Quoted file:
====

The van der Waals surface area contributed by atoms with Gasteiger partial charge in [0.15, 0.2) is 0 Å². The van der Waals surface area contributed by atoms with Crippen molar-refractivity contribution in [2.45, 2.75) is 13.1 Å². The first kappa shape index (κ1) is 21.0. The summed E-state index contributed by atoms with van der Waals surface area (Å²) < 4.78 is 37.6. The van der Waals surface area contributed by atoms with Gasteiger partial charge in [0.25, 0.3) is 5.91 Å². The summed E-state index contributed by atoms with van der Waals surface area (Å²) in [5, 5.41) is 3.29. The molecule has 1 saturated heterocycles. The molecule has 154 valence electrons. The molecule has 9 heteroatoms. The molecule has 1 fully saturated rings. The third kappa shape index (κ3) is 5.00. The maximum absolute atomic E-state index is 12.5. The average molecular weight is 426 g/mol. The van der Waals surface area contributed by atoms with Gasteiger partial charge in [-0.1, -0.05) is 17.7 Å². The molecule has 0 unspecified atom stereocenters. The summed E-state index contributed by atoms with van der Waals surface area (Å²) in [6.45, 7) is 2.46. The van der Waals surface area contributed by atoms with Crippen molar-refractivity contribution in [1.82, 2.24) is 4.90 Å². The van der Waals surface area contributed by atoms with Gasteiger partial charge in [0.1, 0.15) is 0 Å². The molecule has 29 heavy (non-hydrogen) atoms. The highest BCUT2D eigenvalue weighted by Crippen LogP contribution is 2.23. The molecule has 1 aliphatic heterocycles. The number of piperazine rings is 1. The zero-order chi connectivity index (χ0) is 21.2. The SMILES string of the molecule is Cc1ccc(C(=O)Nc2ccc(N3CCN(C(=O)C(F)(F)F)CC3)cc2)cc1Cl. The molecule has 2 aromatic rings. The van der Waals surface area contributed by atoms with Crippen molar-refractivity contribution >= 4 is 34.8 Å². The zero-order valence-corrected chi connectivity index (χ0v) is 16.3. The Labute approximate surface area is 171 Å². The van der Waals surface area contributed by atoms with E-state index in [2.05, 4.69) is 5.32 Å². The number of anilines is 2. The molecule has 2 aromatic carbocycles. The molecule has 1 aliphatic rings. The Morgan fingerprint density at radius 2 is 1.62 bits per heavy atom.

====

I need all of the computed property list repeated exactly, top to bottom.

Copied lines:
The van der Waals surface area contributed by atoms with Gasteiger partial charge in [0.15, 0.2) is 0 Å². The van der Waals surface area contributed by atoms with Crippen molar-refractivity contribution in [2.45, 2.75) is 13.1 Å². The first kappa shape index (κ1) is 21.0. The summed E-state index contributed by atoms with van der Waals surface area (Å²) < 4.78 is 37.6. The van der Waals surface area contributed by atoms with Gasteiger partial charge in [0.25, 0.3) is 5.91 Å². The summed E-state index contributed by atoms with van der Waals surface area (Å²) in [5, 5.41) is 3.29. The molecule has 1 saturated heterocycles. The molecule has 154 valence electrons. The molecule has 9 heteroatoms. The molecule has 1 fully saturated rings. The third kappa shape index (κ3) is 5.00. The maximum absolute atomic E-state index is 12.5. The average molecular weight is 426 g/mol. The van der Waals surface area contributed by atoms with Gasteiger partial charge in [-0.1, -0.05) is 17.7 Å². The molecule has 0 unspecified atom stereocenters. The summed E-state index contributed by atoms with van der Waals surface area (Å²) in [6.45, 7) is 2.46. The van der Waals surface area contributed by atoms with Crippen molar-refractivity contribution in [1.82, 2.24) is 4.90 Å². The van der Waals surface area contributed by atoms with Gasteiger partial charge in [0.1, 0.15) is 0 Å². The molecule has 29 heavy (non-hydrogen) atoms. The highest BCUT2D eigenvalue weighted by Crippen LogP contribution is 2.23. The molecule has 1 aliphatic heterocycles. The number of piperazine rings is 1. The zero-order chi connectivity index (χ0) is 21.2. The SMILES string of the molecule is Cc1ccc(C(=O)Nc2ccc(N3CCN(C(=O)C(F)(F)F)CC3)cc2)cc1Cl. The molecule has 2 aromatic rings. The van der Waals surface area contributed by atoms with Crippen molar-refractivity contribution >= 4 is 34.8 Å². The zero-order valence-corrected chi connectivity index (χ0v) is 16.3. The Labute approximate surface area is 171 Å². The van der Waals surface area contributed by atoms with E-state index in [2.05, 4.69) is 5.32 Å². The number of anilines is 2. The molecule has 2 aromatic carbocycles. The molecule has 1 aliphatic rings. The Morgan fingerprint density at radius 2 is 1.62 bits per heavy atom.